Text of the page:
Gsell, Paul. "Edgar Degas, statuaire." La Renaissance de l'Art Français et des Industries de Luxe (December 1918): 373-378.
Rewald, John. Degas, Works in Sculpture: A Complete Catalogue. Translated by John Coleman and Noel Moulton. New York, 1944: no. XX, repro.
Havemeyer, Louisine B. Sixteen to Sixty: Memoirs of a Collector. New York, 1961: 254-255.
Degas inédit: Actes du Colloque Degas, Musée d'Orsay 18-21 avril 1988. Essays by Gary Tinterow and Anne M.P. Norton (translated by Jeanne Bouniort), and Douglas Druick. Paris, 1989: fig. 1, 327, 336-337.
Kopper, Philip. America's National Gallery of Art: A Gift to the Nation. New York, 1991: 277.
Loyrette, Henri. Degas. Paris, 1991: 387, 391-394, 402, 612-614, 672, repro.
Luchs, Alison. "The Degas Waxes, c. 1878 - c. 1911." In Art for the Nation: Gifts in Honor of the Fiftieth Anniversary of the National Gallery of Art. Exh. cat. National Gallery of Art, Washington, D.C.: 1991: 182-183, repro.
Pingeot, Anne. Degas Sculptures. Paris, 1991: no. 73, repro.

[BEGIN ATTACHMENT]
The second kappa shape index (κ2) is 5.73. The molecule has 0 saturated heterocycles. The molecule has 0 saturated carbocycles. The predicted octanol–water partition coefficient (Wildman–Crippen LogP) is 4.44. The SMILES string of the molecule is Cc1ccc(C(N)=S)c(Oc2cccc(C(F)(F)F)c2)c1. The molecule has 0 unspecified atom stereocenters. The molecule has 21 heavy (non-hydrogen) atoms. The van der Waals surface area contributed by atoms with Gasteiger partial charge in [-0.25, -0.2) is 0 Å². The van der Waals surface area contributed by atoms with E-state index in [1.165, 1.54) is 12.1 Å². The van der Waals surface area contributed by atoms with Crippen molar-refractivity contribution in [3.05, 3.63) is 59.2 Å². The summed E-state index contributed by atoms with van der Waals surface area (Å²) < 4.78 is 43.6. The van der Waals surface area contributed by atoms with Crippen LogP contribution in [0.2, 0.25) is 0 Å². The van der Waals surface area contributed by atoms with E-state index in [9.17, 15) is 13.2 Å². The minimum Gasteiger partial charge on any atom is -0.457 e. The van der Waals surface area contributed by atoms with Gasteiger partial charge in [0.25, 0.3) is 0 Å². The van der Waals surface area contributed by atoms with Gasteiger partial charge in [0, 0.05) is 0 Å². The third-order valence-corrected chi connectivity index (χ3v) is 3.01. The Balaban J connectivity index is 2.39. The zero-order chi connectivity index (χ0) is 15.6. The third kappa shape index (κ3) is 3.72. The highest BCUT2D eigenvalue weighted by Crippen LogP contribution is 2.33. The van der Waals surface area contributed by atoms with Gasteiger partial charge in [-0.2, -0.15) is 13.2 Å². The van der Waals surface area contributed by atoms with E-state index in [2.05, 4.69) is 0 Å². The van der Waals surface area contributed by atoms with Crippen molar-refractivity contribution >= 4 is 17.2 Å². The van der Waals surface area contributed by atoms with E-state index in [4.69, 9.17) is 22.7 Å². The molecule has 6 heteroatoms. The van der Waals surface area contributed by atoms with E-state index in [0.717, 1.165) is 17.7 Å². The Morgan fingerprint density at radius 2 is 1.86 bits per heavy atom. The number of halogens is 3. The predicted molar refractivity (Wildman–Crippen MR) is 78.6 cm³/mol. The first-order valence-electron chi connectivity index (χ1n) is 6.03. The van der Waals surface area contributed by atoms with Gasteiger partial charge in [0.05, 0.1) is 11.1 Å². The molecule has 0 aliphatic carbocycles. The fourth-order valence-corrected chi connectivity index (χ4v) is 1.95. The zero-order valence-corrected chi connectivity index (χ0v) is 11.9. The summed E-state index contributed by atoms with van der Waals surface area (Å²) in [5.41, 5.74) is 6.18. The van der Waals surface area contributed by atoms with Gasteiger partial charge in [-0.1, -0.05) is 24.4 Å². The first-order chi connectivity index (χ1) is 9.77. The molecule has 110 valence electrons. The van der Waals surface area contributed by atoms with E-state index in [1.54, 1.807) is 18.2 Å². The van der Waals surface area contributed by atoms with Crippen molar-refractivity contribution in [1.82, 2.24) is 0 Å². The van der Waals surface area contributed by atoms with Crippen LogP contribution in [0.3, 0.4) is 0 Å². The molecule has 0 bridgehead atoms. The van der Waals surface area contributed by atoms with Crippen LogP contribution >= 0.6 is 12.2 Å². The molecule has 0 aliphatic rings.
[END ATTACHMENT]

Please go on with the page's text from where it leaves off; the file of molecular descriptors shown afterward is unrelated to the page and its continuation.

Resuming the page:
Callen, Anthea. The Spectacular Body: Science, Method, and Meaning in the Work of Degas. New Haven and London, 1995: 1, 16, 21-29, 69, pl. 1.
Campbell, Sara. "A Catalogue of Degas' Bronzes." Apollo 142 (August 1995): 10-48, 46-47, fig. 71.
Berson, Ruth, ed. The New Painting: Impressionism 1874-1886 -- Documentation. 2 vols. San Francisco, 1996: 1:282-283, 330-337, 339, 344-345, 348-362, 366-371.
Blühm, Andreas, et al. Essays by Wolfgang Drost and June Hargrove. In The Colour of Sculpture, 1840-1910. Exh. cat. Van Gogh Museum, Amsterdam, 1996: 68-70, 105.
Druick, Douglas. "Framing The Little Dancer Aged Fourteen." In Richard Kendall, with contributions by Douglas W. Druick and Arthur Beale. Degas and the Little Dancer. Exh. cat. Josyln Art Museum, Omaha. New Haven and London, 1998: 76-96, repro.
Hargrove, June. "Degas's 'Little 14-year-old Dancer:' Madonna of the Third Republic?" Sculpture Journal 2 (1998): 97-105, fig. 1.
Hargrove, June. "Degas's 'Little Dancer' in the World of Pantomime." Apollo 147, no. 432 (February 1998): 15-21, fig. 1.
Schaller, Catherine. "Edgar Degas et la physiognomonie." Annales d'histoire de l'art et d'archéologie 21 (1999): 103-111, fig. 5.
National Gallery of Art Special Issue. Connaissance des Arts. Paris, 2000: 62, repro. 63.
Hargrove, June. "Little Fourteen-Year-Old Dancer: Madonna of the Third Republic?" In Horizons: Essays on art and Art Research. Edited by Hans-Jörg Heusser. Zurich, 2001: 147-156, fig. 1.
Czestochowski, Joseph S., and Anne Pingeot. Degas--Sculptures. Catalogue Raisonné of the Bronzes. Memphis, 2002: 265, repro.
Bretell, Richard R., and Anne-Birgitte Fonsmark. Gauguin and Impressionism. Exh. cat. Kimbell Art Museum, Fort Worth; Ordrupgaard, Copenhagen. New Haven, 2005: 70, 108, 126, 128-129, 131-132, 136, 138, 140-142, 144, 146-147; figs. 79, 92, 102.